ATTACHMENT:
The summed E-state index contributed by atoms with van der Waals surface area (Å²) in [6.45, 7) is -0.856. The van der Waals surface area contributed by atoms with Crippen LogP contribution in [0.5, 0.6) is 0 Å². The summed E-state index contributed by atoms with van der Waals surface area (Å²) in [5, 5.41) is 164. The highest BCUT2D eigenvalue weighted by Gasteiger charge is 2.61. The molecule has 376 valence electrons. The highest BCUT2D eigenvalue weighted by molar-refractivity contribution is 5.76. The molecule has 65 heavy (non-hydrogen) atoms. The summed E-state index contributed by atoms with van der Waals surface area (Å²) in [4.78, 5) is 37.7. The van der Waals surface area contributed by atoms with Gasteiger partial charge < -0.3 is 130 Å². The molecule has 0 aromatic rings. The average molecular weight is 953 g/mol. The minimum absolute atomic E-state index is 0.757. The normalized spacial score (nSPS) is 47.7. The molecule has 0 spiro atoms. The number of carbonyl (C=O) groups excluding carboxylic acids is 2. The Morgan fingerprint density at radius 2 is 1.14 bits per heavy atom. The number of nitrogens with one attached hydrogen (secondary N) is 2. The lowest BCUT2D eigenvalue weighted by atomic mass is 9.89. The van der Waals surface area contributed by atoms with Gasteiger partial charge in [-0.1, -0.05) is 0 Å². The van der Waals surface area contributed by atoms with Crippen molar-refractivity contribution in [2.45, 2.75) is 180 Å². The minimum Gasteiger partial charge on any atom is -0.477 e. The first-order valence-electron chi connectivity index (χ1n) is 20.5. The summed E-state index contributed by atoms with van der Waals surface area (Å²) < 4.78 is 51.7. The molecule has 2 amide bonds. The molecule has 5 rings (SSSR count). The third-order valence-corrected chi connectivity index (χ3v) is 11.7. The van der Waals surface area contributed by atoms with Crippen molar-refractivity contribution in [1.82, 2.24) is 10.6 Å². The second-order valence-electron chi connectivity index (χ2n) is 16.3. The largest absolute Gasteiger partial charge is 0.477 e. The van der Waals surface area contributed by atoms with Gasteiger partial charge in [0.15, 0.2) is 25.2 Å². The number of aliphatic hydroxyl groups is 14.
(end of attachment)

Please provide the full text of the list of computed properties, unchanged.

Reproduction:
The summed E-state index contributed by atoms with van der Waals surface area (Å²) in [6.45, 7) is -0.856. The van der Waals surface area contributed by atoms with Crippen LogP contribution in [0.5, 0.6) is 0 Å². The summed E-state index contributed by atoms with van der Waals surface area (Å²) in [5, 5.41) is 164. The highest BCUT2D eigenvalue weighted by Gasteiger charge is 2.61. The molecule has 376 valence electrons. The highest BCUT2D eigenvalue weighted by molar-refractivity contribution is 5.76. The molecule has 65 heavy (non-hydrogen) atoms. The summed E-state index contributed by atoms with van der Waals surface area (Å²) in [4.78, 5) is 37.7. The van der Waals surface area contributed by atoms with Gasteiger partial charge < -0.3 is 130 Å². The molecule has 0 aromatic rings. The average molecular weight is 953 g/mol. The minimum absolute atomic E-state index is 0.757. The normalized spacial score (nSPS) is 47.7. The molecule has 0 spiro atoms. The number of carbonyl (C=O) groups excluding carboxylic acids is 2. The Morgan fingerprint density at radius 2 is 1.14 bits per heavy atom. The number of nitrogens with one attached hydrogen (secondary N) is 2. The lowest BCUT2D eigenvalue weighted by atomic mass is 9.89. The van der Waals surface area contributed by atoms with Gasteiger partial charge in [-0.1, -0.05) is 0 Å². The van der Waals surface area contributed by atoms with Crippen molar-refractivity contribution in [2.45, 2.75) is 180 Å². The minimum Gasteiger partial charge on any atom is -0.477 e. The first-order valence-electron chi connectivity index (χ1n) is 20.5. The summed E-state index contributed by atoms with van der Waals surface area (Å²) < 4.78 is 51.7. The molecule has 2 amide bonds. The molecule has 5 rings (SSSR count). The third-order valence-corrected chi connectivity index (χ3v) is 11.7. The van der Waals surface area contributed by atoms with Crippen molar-refractivity contribution in [1.82, 2.24) is 10.6 Å². The second-order valence-electron chi connectivity index (χ2n) is 16.3. The largest absolute Gasteiger partial charge is 0.477 e. The van der Waals surface area contributed by atoms with Gasteiger partial charge in [0.15, 0.2) is 25.2 Å². The number of aliphatic hydroxyl groups is 14.